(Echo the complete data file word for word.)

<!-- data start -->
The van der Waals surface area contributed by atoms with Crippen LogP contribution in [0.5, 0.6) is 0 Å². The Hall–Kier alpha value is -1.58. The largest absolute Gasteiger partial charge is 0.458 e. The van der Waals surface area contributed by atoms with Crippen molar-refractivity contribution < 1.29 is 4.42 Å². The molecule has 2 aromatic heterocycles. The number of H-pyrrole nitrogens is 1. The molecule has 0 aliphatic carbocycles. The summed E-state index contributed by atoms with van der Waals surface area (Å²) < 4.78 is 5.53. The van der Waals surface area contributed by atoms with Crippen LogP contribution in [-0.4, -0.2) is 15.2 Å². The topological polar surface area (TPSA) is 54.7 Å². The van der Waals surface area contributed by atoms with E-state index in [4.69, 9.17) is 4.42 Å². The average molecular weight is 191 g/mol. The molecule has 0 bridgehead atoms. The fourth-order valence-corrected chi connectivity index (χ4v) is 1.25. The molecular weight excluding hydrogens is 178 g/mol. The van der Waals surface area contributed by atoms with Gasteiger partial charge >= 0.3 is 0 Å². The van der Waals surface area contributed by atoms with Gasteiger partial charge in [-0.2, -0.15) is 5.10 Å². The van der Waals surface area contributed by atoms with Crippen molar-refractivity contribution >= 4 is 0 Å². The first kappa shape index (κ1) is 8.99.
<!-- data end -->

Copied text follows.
The van der Waals surface area contributed by atoms with Crippen LogP contribution in [0.5, 0.6) is 0 Å². The Hall–Kier alpha value is -1.58. The largest absolute Gasteiger partial charge is 0.458 e. The van der Waals surface area contributed by atoms with Crippen molar-refractivity contribution < 1.29 is 4.42 Å². The molecule has 2 aromatic heterocycles. The number of H-pyrrole nitrogens is 1. The molecule has 0 aliphatic carbocycles. The summed E-state index contributed by atoms with van der Waals surface area (Å²) < 4.78 is 5.53. The van der Waals surface area contributed by atoms with Crippen LogP contribution in [-0.4, -0.2) is 15.2 Å². The topological polar surface area (TPSA) is 54.7 Å². The van der Waals surface area contributed by atoms with E-state index in [4.69, 9.17) is 4.42 Å². The average molecular weight is 191 g/mol. The molecule has 0 bridgehead atoms. The fourth-order valence-corrected chi connectivity index (χ4v) is 1.25. The molecular weight excluding hydrogens is 178 g/mol. The van der Waals surface area contributed by atoms with Gasteiger partial charge >= 0.3 is 0 Å². The van der Waals surface area contributed by atoms with Gasteiger partial charge in [-0.2, -0.15) is 5.10 Å². The van der Waals surface area contributed by atoms with Crippen molar-refractivity contribution >= 4 is 0 Å². The first kappa shape index (κ1) is 8.99.